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S. Daniel Abraham Center for Middle East Peace

From Wikipedia, the free encyclopedia

The S. Daniel Abraham Center for Middle East Peace is an American non-profit advocacy group that works with leaders and policymakers in the United States and the Middle East to help reach a just and comprehensive peace that will bring an end to the Arab–Israeli conflict. To further this mission, the Center's activities include meetings with government officials, travel in the region, diplomatic exchanges, conferences, and workshops. The Center also supports negotiations through its exhaustive database of maps and geographical data, often used by decision makers in the region, as well as regular polling of public opinion.

The Center was established in 1989 by U.S. Congressman Wayne Owens (D-Utah) and then-Slim Fast Foods Chairman S. Daniel Abraham.[1] A World War II combat veteran, Abraham had experienced the horrors of war and committed himself to the prevention of future conflicts. When he met Congressman Owens, who served on the House Foreign Affairs and Select Intelligence Committees, the two men recognized that they shared a determination to achieve a peaceful resolution to the Arab–Israeli conflict.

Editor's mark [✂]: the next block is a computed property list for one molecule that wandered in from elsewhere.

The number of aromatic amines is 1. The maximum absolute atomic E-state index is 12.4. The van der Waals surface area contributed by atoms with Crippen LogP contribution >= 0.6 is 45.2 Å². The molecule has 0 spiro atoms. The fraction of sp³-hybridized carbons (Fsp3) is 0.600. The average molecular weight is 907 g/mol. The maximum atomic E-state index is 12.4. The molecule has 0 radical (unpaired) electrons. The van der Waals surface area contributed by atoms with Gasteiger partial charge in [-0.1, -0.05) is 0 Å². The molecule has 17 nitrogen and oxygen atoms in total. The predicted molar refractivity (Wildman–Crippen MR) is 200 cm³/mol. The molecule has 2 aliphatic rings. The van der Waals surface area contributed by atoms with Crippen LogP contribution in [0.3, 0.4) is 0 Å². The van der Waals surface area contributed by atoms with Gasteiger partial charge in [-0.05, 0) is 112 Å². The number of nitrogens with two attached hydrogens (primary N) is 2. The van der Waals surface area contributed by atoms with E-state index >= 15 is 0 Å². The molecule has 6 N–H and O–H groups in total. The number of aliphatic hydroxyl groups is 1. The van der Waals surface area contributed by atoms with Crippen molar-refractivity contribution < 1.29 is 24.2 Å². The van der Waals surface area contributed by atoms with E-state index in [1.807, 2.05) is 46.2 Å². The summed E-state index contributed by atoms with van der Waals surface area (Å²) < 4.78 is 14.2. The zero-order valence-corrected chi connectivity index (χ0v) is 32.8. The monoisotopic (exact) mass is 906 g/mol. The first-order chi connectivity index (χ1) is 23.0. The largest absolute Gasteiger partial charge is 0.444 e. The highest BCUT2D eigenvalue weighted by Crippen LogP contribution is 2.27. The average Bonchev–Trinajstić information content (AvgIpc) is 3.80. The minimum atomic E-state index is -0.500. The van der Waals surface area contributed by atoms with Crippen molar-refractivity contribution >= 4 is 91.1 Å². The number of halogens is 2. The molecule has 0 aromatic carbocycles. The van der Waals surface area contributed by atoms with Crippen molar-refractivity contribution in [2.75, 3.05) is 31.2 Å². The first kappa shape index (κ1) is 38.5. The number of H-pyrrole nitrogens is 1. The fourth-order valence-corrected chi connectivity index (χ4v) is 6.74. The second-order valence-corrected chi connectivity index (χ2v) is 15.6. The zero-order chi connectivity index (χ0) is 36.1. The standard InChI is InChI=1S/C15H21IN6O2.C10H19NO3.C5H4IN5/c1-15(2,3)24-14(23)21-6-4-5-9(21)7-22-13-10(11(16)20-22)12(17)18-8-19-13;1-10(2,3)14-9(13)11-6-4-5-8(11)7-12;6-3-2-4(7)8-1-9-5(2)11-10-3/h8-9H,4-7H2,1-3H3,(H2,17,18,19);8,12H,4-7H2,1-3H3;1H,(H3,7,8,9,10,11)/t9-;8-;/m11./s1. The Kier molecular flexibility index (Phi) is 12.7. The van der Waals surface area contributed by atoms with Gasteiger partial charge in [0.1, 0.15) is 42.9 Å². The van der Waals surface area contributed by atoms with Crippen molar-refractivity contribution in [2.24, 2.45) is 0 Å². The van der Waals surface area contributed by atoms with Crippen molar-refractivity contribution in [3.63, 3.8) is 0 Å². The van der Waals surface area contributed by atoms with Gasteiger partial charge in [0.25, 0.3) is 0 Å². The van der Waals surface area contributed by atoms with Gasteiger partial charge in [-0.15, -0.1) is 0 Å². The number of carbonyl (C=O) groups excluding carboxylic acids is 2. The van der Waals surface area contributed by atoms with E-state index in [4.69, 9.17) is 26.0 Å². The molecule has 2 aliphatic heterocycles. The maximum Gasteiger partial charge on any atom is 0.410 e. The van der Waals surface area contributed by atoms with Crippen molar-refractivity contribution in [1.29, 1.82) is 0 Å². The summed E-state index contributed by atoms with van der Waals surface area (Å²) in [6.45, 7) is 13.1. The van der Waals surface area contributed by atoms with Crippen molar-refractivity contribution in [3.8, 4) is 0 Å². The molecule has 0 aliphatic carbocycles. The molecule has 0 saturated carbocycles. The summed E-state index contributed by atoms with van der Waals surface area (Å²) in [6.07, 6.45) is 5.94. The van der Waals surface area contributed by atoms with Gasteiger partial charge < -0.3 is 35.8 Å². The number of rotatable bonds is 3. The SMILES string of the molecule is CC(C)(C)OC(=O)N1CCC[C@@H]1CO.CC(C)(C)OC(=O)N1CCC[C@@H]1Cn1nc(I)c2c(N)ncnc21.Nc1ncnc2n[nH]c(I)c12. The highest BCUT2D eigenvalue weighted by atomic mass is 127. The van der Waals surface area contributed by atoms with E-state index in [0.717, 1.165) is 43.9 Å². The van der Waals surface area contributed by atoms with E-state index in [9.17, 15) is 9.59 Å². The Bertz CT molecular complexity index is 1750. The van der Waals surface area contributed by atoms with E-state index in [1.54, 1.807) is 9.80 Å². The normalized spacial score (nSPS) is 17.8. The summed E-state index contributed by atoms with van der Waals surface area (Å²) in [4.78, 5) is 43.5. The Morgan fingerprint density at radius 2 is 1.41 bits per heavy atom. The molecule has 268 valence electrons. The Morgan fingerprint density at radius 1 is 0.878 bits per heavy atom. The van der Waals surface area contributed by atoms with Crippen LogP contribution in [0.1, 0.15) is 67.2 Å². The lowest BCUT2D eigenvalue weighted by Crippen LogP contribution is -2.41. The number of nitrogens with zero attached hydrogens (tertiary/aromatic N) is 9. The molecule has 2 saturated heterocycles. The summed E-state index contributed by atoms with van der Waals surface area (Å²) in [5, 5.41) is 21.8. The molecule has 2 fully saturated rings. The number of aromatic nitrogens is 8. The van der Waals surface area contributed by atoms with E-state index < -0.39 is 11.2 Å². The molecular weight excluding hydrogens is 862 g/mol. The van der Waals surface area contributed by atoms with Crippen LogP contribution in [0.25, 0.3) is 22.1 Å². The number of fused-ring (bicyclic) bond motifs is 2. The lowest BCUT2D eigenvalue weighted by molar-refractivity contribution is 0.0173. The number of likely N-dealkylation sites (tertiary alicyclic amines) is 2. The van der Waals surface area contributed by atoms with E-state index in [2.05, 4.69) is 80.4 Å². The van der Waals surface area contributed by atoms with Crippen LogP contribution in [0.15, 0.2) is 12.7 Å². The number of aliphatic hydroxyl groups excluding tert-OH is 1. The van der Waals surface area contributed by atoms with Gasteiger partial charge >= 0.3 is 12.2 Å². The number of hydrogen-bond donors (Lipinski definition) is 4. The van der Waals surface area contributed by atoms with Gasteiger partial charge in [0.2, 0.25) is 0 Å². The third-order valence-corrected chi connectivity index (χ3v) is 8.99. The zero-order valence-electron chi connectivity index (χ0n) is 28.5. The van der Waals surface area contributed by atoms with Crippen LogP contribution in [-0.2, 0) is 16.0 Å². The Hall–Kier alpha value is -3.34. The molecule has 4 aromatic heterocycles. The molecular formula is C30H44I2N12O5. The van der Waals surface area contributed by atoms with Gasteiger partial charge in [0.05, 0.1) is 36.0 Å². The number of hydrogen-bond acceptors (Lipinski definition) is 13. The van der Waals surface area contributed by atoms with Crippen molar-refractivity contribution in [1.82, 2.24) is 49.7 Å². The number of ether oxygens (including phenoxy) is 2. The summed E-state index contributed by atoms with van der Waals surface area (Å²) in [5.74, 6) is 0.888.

Since its founding, the Center's officers have traveled extensively and regularly throughout the Middle East. The Center has also sponsored numerous fact-finding missions to the region for members of Congress, government officials, and private citizens to meet with Middle East leaders. Through visits to Israel and more than 20 Arab countries, the Center has enabled American decision-makers to witness first hand the challenges facing leaders who seek peace in the region.

In 2009, it was announced that U.S. Congressman Robert Wexler (D-Florida) would become president of the Center after resigning from the House of Representatives.[2][3]

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  • ✪ Dickey Center at Dartmouth - Ehud Olmert: Former Prime Minister of the State of Israel